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10 Tips for Having Great Ideas - #6 Get Physical

Someone recently asked us how the design team at The Imagination Factory approaches repeatable idea generation in the projects we work on. It made us stop and think and we ended up with a list of 10 top tips for having great ideas which we thought might be useful to share.
Whilst generating new ideas is a predominantly mental activity, don't under-estimate the impact of your physical posture and external sensory stimulation on a successful outcome. As we saw in the 3rd post in this series there is still much that we don't understand about the processes happening in our brains when we are being creative. But most of us will recognise that we are prone to distractions, feelings of wasting time and frustration when we are under pressure to solve a challenge with a creative approach. One way to mitigate this is to deliberately undermine the human tendency to return to a physically static status quo during a meeting or group session.

Many businesses have identified that the physical work environment can have an enormous impact on employees especially when they rely on innovation to stay ahead of the competition. Books such as "I Wish I Worked There" have carried out in-depth studies into the impact of well-designed spaces on creative activities such as Reflection, Collaboration, Stimulation and Play. But what can you do if you don't have the opportunity or resources to significantly re-design your workspace?

We have found that changing venues for a period of intense idea generation can be helpful. Getting your team off-site for a day can be a cost-effective way to provide a new set of physical stimuli. But even if you stay in your usual workspace you can employ tactics to make sure you get up and move around. Use the walls instead of a horizontal surface to get you out of your chair. Put away laptops and phones to make sure people are not limited by the borders of a screen and swap pencils and ballpoint pens for large markers that encourage big expansive movements. Not only does this increased physicality counteract lethargy but it also levels the playing field in terms of the ability to sketch out ideas which promotes visual thinking amongst your team.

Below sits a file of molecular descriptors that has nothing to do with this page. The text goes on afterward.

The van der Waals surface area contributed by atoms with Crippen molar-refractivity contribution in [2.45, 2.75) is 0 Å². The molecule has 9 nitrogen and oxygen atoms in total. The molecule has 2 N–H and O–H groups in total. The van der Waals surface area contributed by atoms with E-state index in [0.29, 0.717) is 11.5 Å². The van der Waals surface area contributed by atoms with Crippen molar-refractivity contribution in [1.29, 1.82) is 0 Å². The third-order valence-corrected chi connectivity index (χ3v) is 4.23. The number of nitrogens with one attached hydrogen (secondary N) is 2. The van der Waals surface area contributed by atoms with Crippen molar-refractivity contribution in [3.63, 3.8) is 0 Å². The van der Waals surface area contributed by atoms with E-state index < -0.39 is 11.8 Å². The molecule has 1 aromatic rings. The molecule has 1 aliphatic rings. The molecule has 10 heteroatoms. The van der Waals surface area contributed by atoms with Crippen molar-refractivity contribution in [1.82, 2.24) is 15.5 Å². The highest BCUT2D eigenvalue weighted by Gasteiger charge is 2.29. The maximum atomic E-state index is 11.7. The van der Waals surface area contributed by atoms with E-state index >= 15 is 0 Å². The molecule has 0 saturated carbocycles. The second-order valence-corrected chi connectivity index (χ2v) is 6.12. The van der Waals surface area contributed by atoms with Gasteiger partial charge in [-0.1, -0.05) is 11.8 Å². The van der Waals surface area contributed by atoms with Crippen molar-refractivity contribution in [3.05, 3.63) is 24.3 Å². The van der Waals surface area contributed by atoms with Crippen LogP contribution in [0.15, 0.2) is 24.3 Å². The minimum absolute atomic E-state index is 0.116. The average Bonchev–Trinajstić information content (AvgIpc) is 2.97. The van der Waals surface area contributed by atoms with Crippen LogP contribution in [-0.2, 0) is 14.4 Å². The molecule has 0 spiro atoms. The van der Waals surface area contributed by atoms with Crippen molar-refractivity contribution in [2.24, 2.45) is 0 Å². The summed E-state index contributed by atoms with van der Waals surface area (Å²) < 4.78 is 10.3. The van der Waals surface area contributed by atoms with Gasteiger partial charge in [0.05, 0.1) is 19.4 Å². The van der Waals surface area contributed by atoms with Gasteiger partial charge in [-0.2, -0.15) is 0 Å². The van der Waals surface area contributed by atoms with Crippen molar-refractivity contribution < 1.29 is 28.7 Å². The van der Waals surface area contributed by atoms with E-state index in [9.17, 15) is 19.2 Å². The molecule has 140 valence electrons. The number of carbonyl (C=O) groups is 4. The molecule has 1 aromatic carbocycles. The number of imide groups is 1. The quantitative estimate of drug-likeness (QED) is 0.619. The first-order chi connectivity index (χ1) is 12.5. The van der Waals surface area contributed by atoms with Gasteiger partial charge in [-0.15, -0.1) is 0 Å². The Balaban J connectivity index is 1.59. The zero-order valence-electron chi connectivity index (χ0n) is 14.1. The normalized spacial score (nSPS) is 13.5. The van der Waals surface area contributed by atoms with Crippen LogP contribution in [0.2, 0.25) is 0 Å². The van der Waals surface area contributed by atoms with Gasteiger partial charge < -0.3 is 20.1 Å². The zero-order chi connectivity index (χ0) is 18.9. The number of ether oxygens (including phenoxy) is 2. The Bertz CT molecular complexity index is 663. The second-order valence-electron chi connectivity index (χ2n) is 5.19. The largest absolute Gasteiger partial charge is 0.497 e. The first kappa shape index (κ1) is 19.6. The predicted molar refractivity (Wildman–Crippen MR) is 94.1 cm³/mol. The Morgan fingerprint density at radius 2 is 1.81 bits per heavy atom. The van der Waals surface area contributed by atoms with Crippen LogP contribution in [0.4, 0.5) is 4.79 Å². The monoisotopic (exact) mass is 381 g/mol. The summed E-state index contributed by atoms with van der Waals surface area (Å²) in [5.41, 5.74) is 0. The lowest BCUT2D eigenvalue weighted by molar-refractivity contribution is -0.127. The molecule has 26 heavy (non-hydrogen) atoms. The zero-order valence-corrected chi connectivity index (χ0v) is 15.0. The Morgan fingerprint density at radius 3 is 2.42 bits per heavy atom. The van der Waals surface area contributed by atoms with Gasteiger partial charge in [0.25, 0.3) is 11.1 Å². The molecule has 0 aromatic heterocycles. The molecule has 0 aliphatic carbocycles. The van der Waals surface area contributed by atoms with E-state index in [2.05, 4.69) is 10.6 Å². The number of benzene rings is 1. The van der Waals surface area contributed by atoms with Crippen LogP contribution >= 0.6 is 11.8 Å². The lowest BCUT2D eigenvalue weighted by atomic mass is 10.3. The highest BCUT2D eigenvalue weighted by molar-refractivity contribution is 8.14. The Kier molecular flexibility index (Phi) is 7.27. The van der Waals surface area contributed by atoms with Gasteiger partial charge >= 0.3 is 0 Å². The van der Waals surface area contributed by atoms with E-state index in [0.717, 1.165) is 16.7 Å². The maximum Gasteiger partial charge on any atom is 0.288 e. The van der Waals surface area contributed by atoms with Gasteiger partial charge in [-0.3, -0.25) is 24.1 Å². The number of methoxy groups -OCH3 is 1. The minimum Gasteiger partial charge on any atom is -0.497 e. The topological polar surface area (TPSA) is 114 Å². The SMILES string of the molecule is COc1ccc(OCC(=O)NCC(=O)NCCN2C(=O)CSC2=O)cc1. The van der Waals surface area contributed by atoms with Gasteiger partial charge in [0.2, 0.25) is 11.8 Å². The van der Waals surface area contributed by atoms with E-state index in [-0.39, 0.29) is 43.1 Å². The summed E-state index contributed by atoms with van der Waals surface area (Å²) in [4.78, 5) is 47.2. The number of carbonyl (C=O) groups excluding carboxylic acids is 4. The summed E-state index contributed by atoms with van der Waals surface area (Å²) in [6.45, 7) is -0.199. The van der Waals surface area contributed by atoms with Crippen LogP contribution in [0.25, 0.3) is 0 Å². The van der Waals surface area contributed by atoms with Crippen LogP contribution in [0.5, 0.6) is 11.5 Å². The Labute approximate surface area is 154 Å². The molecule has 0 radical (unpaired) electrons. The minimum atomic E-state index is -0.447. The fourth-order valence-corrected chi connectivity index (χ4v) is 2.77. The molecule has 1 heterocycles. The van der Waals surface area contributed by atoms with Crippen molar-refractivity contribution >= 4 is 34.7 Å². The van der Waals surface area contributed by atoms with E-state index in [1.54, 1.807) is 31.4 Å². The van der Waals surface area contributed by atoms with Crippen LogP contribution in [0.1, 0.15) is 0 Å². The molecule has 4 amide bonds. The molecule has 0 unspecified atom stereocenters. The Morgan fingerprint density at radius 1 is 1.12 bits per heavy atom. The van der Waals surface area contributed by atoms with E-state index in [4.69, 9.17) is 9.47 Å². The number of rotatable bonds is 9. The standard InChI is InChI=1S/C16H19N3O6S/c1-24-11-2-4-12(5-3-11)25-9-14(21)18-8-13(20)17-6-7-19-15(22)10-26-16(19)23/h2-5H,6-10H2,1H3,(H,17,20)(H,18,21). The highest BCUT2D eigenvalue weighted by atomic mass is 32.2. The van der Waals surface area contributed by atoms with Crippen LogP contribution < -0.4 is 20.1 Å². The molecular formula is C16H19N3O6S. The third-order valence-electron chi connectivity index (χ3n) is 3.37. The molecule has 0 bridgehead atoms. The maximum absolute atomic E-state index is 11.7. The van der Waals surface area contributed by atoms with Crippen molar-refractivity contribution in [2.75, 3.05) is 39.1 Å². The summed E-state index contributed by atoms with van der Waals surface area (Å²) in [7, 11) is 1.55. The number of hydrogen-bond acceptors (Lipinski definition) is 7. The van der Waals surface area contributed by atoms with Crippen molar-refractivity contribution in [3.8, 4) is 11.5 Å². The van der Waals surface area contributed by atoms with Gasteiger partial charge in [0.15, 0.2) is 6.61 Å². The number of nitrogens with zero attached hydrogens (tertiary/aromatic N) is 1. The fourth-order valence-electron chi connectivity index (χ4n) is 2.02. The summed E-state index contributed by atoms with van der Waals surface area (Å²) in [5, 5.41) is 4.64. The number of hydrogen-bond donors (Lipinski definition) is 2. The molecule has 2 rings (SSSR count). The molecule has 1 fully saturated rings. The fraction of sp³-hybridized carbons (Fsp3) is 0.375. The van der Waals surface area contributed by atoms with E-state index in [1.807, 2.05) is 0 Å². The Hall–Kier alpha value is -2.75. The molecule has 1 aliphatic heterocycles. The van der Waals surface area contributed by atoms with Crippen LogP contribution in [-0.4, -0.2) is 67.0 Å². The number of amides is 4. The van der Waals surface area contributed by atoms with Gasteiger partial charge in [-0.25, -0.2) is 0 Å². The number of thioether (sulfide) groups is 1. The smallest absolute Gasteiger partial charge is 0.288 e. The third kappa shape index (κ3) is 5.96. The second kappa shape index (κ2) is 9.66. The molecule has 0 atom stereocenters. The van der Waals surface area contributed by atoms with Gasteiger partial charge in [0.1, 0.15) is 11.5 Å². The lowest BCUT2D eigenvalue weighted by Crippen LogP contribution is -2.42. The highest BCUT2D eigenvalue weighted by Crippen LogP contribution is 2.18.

We are also big fans of working ideas out in 3D with paper, card, old boxes or anything else we can find. We call it rough and ready prototyping. Sometimes there is a resistance to doing this way of working because we think it is somehow unprofessional or it feels like something we used to do at school. But using easily available materials keeps things simple and inexpensive and if the idea is not working you can just tear it up and try again. It might take a bit of encouragement to persuade your team to give rough and ready prototyping a go but we've found that it's one of the most effective ways to stimulate creativity and visualise ideas in a way that keeps energy levels high.


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